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[I have adopted the division of the chapters from Hardouin, as given in the editions of Valpy, Lemaire, Ajasson, and Sillig.; the Roman figures, enclosed between brackets, are the numbers of the chapters in Dalechamps, De Laët, Gronovius, Holland, and Poinsinet. The titles of the chapters are nearly the same with those in Valpy, Lemaire, and Ajasson.]


The world1, and whatever that be which we otherwise call the heavens2, by the vault of which all things are enclosed, we must conceive to be a Deity3, to be eternal, without bounds, neither created, nor subject, at any time, to destruction4. To inquire what is beyond it is no concern of man, nor can the human mind form any conjecture respecting it. It is sacred, eternal, and without bounds, all in all; indeed including everything in itself; finite, yet like what is infinite; the most certain of all things, yet like what is uncertain, externally and internally embracing all things in itself; it is the work of nature, and itself constitutes nature5.

It is madness to harass the mind, as some have done, with attempts to measure the world, and to publish these attempts; or, like others, to argue from what they have made out, that there are innumerable other worlds, and that we must believe there to be so many other natures, or that, if only one nature produced the whole, there will be so many suns and so many moons, and that each of them will have immense trains of other heavenly bodies. As if the same question would not recur at every step of our inquiry, anxious as we must be to arrive at some termination; or, as if this infinity, which we ascribe to nature, the former of all things, cannot be more easily comprehended by one single formation, especially when that is so extensive. It is madness, perfect madness, to go out of this world and to search for what is beyond it, as if one who is ignorant of his own dimensions could ascertain the measure of any thing else, or as if the human mind could see what the world itself cannot contain.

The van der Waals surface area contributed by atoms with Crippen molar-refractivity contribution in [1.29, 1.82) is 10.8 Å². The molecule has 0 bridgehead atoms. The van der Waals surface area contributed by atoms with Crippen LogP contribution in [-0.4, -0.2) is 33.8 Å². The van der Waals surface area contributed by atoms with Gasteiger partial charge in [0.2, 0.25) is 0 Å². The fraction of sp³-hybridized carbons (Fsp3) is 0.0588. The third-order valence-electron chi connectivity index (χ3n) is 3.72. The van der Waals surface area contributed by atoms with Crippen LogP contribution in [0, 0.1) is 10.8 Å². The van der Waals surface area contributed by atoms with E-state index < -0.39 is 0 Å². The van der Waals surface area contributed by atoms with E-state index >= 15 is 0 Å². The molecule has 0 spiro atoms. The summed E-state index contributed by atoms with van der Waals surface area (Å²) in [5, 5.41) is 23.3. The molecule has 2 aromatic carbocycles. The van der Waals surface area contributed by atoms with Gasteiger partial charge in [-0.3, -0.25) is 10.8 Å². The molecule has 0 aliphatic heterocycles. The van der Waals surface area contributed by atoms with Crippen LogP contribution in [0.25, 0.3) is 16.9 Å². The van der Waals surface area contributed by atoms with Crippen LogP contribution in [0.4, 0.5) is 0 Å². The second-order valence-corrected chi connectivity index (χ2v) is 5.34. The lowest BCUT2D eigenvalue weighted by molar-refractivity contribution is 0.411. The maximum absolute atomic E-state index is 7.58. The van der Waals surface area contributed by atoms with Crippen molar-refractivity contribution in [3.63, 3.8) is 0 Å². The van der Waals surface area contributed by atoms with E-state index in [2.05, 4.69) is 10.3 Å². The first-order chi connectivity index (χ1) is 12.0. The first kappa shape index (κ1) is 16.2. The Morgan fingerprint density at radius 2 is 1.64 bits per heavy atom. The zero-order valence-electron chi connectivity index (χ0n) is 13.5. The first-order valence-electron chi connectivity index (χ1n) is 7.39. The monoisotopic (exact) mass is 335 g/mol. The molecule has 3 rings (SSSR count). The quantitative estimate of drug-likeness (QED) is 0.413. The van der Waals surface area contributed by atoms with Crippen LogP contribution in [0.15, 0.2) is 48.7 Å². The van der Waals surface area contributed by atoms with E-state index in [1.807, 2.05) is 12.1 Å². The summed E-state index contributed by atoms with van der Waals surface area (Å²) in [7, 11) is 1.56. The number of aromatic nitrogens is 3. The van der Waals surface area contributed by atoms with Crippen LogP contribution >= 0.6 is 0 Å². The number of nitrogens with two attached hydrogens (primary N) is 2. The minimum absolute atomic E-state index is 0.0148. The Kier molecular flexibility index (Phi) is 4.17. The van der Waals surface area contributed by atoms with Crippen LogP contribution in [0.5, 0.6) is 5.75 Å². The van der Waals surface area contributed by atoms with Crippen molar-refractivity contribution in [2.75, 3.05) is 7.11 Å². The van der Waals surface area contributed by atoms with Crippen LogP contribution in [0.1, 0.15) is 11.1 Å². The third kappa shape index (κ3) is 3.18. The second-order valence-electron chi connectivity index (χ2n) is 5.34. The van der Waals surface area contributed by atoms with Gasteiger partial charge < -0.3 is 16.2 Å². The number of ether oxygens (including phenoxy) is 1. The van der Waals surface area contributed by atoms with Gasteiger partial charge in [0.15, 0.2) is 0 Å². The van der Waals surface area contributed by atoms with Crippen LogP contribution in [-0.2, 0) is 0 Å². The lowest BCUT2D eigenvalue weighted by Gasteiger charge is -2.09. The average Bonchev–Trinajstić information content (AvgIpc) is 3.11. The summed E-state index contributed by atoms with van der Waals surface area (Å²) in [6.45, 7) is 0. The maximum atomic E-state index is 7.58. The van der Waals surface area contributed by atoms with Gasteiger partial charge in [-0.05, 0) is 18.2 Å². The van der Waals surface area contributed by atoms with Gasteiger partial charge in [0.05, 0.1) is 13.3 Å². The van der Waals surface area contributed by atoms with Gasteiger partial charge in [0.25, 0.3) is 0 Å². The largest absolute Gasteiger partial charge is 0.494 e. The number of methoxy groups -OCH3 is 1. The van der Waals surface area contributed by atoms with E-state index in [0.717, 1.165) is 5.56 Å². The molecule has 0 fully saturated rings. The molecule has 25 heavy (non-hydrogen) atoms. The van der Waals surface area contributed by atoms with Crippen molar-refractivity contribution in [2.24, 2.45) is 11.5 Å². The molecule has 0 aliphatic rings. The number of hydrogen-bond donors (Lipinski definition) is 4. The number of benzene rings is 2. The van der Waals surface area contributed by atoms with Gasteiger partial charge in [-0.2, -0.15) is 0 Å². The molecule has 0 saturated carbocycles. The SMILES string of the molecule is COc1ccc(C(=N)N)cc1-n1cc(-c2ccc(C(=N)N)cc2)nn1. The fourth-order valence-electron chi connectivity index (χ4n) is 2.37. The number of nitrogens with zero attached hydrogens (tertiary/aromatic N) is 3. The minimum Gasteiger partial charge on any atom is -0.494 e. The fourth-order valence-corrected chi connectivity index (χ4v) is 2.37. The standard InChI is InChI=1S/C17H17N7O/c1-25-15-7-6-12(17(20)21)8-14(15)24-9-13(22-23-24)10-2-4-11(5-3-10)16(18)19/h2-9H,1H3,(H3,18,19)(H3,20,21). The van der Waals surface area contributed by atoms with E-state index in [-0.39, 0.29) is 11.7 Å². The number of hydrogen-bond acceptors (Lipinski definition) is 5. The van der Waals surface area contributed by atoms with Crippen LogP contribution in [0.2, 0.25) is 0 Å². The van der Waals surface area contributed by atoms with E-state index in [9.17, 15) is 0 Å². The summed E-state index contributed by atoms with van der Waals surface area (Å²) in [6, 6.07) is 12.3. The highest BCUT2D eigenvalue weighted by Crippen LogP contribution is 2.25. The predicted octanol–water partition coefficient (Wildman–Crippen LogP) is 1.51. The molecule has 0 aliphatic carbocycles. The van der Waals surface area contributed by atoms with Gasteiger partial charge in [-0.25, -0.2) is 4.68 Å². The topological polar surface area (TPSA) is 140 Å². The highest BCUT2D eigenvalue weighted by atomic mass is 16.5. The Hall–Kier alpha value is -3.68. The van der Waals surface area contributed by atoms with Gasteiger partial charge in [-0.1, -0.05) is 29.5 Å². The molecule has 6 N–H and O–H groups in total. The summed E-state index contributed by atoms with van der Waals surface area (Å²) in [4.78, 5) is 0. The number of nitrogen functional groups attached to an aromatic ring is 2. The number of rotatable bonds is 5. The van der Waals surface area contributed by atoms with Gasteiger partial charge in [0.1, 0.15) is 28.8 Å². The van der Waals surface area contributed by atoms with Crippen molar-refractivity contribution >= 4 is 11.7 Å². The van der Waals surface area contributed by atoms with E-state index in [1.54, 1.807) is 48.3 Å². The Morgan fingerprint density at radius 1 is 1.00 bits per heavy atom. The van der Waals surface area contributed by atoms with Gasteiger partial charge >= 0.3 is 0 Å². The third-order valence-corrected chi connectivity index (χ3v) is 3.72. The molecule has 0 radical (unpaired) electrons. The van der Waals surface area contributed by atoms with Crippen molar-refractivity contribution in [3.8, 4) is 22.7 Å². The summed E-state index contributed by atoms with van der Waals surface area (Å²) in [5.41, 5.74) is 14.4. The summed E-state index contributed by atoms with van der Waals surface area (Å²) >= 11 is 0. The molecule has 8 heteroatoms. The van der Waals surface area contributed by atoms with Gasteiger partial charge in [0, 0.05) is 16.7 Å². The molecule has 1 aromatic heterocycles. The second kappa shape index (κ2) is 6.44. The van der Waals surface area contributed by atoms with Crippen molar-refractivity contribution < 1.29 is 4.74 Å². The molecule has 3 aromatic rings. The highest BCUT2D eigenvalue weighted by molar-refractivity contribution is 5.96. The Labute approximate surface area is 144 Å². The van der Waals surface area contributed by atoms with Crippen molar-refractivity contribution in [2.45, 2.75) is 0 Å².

That it has the form of a perfect globe we learn from the name which has been uniformly given to it, as well as from numerous natural arguments. For not only does a figure of this kind return everywhere into itself7 and sustain itself, also including itself, requiring no adjustments, not sensible of either end or beginning in any of its parts, and is best fitted for that motion, with which, as will appear hereafter, it is continually turning round; but still more, because we perceive it, by the evidence of the sight, to be, in every part, convex and central, which could not be the case were it of any other figure.


The rising and the setting of the sun clearly prove, that this globe is carried round in the space of twenty-four hours, in an eternal and never-ceasing circuit, and with in- credible swiftness8. I am not able to say, whether the sound caused by the whirling about of so great a mass be excessive, and, therefore, far beyond what our ears can perceive, nor, indeed, whether the resounding of so many stars, all carried along at the same time and revolving in their orbits, may not produce a kind of delightful harmony of incredible sweetness9. To us, who are in the interior, the world appears to glide silently along, both by day and by night.

Various circumstances in nature prove to us, that there are impressed on the heavens innumerable figures of animals and of all kinds of objects, and that its surface is not perfectly polished like the eggs of birds, as some celebrated authors assert10. For we find that the seeds of all bodies fall down from it, principally into the ocean, and, being mixed together, that a variety of monstrous forms are in this way frequently produced. And, indeed, this is evident to the eye; for, in one part, we have the figure of a wain, in another of a bear, of a bull, and of a letter11; while, in the middle of them, over our heads, there is a white circle12.